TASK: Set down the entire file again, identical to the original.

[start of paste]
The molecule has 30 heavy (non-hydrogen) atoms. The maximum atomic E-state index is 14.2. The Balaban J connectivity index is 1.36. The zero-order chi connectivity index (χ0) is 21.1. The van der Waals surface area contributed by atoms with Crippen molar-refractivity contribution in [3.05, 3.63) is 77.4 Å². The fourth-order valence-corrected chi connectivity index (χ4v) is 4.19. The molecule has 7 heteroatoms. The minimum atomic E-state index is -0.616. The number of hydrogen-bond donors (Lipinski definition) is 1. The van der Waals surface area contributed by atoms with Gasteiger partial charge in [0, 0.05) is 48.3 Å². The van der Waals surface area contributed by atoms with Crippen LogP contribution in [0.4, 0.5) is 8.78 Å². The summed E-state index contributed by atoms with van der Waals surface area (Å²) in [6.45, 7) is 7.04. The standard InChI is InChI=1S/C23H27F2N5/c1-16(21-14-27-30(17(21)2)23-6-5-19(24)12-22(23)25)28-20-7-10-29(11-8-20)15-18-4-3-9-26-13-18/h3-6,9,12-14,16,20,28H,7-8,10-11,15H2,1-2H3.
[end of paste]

The molecule has 30 heavy (non-hydrogen) atoms. The maximum atomic E-state index is 14.2. The Balaban J connectivity index is 1.36. The zero-order chi connectivity index (χ0) is 21.1. The van der Waals surface area contributed by atoms with Crippen molar-refractivity contribution in [3.05, 3.63) is 77.4 Å². The fourth-order valence-corrected chi connectivity index (χ4v) is 4.19. The molecule has 7 heteroatoms. The minimum atomic E-state index is -0.616. The number of hydrogen-bond donors (Lipinski definition) is 1. The van der Waals surface area contributed by atoms with Gasteiger partial charge in [0, 0.05) is 48.3 Å². The van der Waals surface area contributed by atoms with Crippen LogP contribution in [0.4, 0.5) is 8.78 Å². The summed E-state index contributed by atoms with van der Waals surface area (Å²) in [6.45, 7) is 7.04. The standard InChI is InChI=1S/C23H27F2N5/c1-16(21-14-27-30(17(21)2)23-6-5-19(24)12-22(23)25)28-20-7-10-29(11-8-20)15-18-4-3-9-26-13-18/h3-6,9,12-14,16,20,28H,7-8,10-11,15H2,1-2H3.